There’s enough of it to provide a reasonably comfortable ride, but this is not the kind of scooter you’ll be wanting to lounge around in once you get where you’re going.
The good news is that you can buy additional padding for the seat from any number of third-party vendors to make it more comfortable, but there’s not going to be much you can do about the seatback. It’s so small that finding an aftermarket seatback pad that will fit it is likely to be a challenge.
Extras and Options
Most smaller companies don’t offer anything in the way of extras, either built into their products as standard features or as accessories for sale on the company’s website. Here, the TravelScoot scooter is a happy exception to the rule, and we’d rate this as another very strong segment of our review.
While the scooter doesn’t have any built-in extras, you’ll find a surprisingly robust collection of TravelScoot accessories and spare parts available from the company’s site. Among other things, you’ll find:
- Spare batteries for sale
- A suspension system for the seat, adding shock absorbers for an even smoother ride
- A folding storage basket
- An optional foot tray (which mounts atop the folding storage basket, allowing you to enjoy a meal from your scooter).
- A portable curb ramp, useful to help you navigate curbs that would otherwise be too tall for you to travel over.
- An auxiliary battery tray for mounting and storing any extra batteries you invest in to extend the range of the scooter.
- A folding storage crate with a handle for even more storage.
Best of all, though, in our view, is the fact that TravelScoot sells a little pull-behind cargo trailer that’s big enough to accommodate a pet carrier for a medium-sized dog. The pull behind can also be used to support a second seat, so you can add a “backseat” passenger! That’s something you only find on a handful of scooters on the market today, and the addition of the cargo carrier makes this an incredibly versatile machine.
Portability and Ease Of Use
If you weren’t wowed by the last section, then you’ll probably find this to be the most compelling portion of our TravelScoot Deluxe review. The designers really went the extra mile here to build a machine that was easy to use and incredibly travel-friendly.
Check out the folded footprint again, and prepare to be impressed. This little scooter will fit in just about any trunk. If you drive a larger vehicle like a van or an SUV, you’ll have plenty of extra space for whatever else you may want to travel with. Combine the fact of its small footprint with its incredibly low weight, and it’s hard to go wrong here.
You don’t have to be particularly strong to haul the TravelScoot out of storage and unfold it for use, which means that most people won’t have to rely on an assistant when traveling.
The control system is a lesson in simplicity as well, and it should only take you a few minutes to master the basics. It’s also airline friendly. Given its lightweight, you’ll be hard-pressed to find another model that is easier to travel with.
Remember, though, that each airline gets to set its own policy about what’s allowed and not. Before you fly, you’ll want to check with the airline you’ll be using and let them know what you’ve got so you don’t run into any surprises at the airport. In our view, its travel-friendliness is one of the TravelScoot’s strongest selling points.
Pros & Cons of Travel Scoot
There aren’t really any cons to talk about with the design of the machine itself. It’s superb, and it’s offered by a great company that too few people have heard of.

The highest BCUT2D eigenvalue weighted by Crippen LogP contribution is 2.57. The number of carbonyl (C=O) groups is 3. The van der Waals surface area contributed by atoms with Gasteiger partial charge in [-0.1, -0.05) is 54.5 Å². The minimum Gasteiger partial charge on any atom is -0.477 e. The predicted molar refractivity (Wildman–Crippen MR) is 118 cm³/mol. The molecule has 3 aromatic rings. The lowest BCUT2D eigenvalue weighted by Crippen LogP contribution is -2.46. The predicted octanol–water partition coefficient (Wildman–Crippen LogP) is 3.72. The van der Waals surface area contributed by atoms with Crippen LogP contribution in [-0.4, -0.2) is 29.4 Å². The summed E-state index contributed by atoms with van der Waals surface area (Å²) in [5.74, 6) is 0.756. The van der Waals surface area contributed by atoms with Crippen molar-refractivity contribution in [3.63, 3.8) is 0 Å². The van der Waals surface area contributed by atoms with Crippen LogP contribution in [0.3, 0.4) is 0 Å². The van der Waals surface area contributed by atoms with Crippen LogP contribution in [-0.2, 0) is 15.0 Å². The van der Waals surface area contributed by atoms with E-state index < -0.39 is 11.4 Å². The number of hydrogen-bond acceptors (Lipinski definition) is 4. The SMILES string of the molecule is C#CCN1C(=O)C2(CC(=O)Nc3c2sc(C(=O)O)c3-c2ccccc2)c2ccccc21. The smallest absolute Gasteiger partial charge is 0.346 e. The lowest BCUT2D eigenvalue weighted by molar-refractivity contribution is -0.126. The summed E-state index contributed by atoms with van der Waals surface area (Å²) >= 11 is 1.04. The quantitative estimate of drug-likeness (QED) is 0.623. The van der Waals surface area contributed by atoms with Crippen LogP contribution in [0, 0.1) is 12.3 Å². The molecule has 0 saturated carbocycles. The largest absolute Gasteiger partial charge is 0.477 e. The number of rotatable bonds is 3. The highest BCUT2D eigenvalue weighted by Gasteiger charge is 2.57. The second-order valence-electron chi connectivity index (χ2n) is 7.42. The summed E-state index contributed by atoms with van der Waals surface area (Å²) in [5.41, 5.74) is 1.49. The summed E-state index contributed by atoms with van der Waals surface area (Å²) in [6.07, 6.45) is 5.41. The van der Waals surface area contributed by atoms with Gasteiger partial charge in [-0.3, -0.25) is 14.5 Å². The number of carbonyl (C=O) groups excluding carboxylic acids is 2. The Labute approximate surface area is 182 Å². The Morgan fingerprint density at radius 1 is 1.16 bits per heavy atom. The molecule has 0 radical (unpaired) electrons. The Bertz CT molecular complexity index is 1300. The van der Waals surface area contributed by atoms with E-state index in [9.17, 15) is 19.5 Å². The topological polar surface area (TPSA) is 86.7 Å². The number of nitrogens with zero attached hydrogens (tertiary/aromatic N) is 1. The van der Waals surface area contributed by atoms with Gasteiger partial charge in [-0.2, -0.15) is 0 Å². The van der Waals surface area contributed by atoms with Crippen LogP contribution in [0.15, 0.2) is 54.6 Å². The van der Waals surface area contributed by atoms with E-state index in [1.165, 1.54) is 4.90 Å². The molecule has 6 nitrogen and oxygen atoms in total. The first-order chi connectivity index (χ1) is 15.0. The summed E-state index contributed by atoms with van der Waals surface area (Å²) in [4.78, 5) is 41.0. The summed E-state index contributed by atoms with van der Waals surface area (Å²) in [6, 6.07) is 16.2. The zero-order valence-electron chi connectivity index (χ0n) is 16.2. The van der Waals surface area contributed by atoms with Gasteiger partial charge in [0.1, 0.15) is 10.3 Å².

The fact that it’s offered by a relatively unknown company will be off-putting to some, who prefer to buy from bigger and more established brands. That’s baked into our rating model.
It’s also a three-wheeled design, which will turn off a segment of the market. Again, that’s a conscious design decision to help keep the total weight down, and we can’t fault the company for that.
Finally, the aesthetic is pretty Spartan, which some people aren’t going to like. We understand though that all the extras that would give the scooter a more polished look would also add to the weight. Tastes also vary where aesthetics are concerned, so there will be some people who really like the look of this model, just like a certain segment of the market prefers three-wheeled scooters to those with four-wheels.
We don’t see any outright flaws in the design, but the consequences of some of the company’s design decisions will limit this model’s appeal somewhat.
The only real negative to talk about here is the TravelScoot’s price. You will pay a premium for it because top-quality materials were used in its construction. Also, this isn’t a Chinese import, unlike so many other products offered by smaller brands.
On the other hand, you seldom see a used TravelScoot for sale, and finding a TravelScoot for sale on Craigslist is about like finding a unicorn. The people who own them love them, and tend to hold onto them, which speaks volumes about the overall quality of the machine.
TravelScoot Review Conclusion
Here’s a snapshot of what we feel is the ideal user that the Travel Scoot was designed for:
- Someone who weighs 320 pounds or less
- Who travels frequently
- Who sticks mostly to urban areas or hard-packed, relatively flat ground (your yard, a campground, etc.)
- Someone who wants the option of being able to store or tote a fair amount of luggage, supplies, or perhaps even a second passenger.
- And someone who doesn’t mind paying a little more for a quality machine and isn’t especially brand conscious.
We believe here in our TravelScoot review that the more of those bullet points that apply to you, the more you’re going to love the TravelScoot. The fewer that apply, the less impressed you’ll be.
Comparable Products to Consider
If for any reason, the TravelScoot just doesn’t work for you, you may want to consider the following alternatives:
This one is specifically for people who don’t trust, or want to take a chance on a smaller brand. Pride is one of the biggest names in the mobility industry. While this model doesn’t support as much user weight (275 pounds vs. 320 pounds of TravelScoot), it is brimming with extras and has a very polished look.
This one’s also offered by a smaller brand. It is a bit less expensive, but also less travel friendly, though it does have one exceptional “superpower.” It automatically folds itself up for transport at the touch of a button. If you love little tech flourishes like that and prefer a machine with a more polished aesthetic, this one is an excellent option indeed.
References & Resources:
- TravelScoot, Official Brand Website
- TravelScoot User Manual
- Mobility Scooters in Urban Environments: A Research Agenda, PubMed.gov
- Touring With a Mobility Scooter – Frank Smith, Ideas
- Buying a Mobility Scooter? Don’t Neglect These Essential Considerations (Part 1), National Seating & Mobility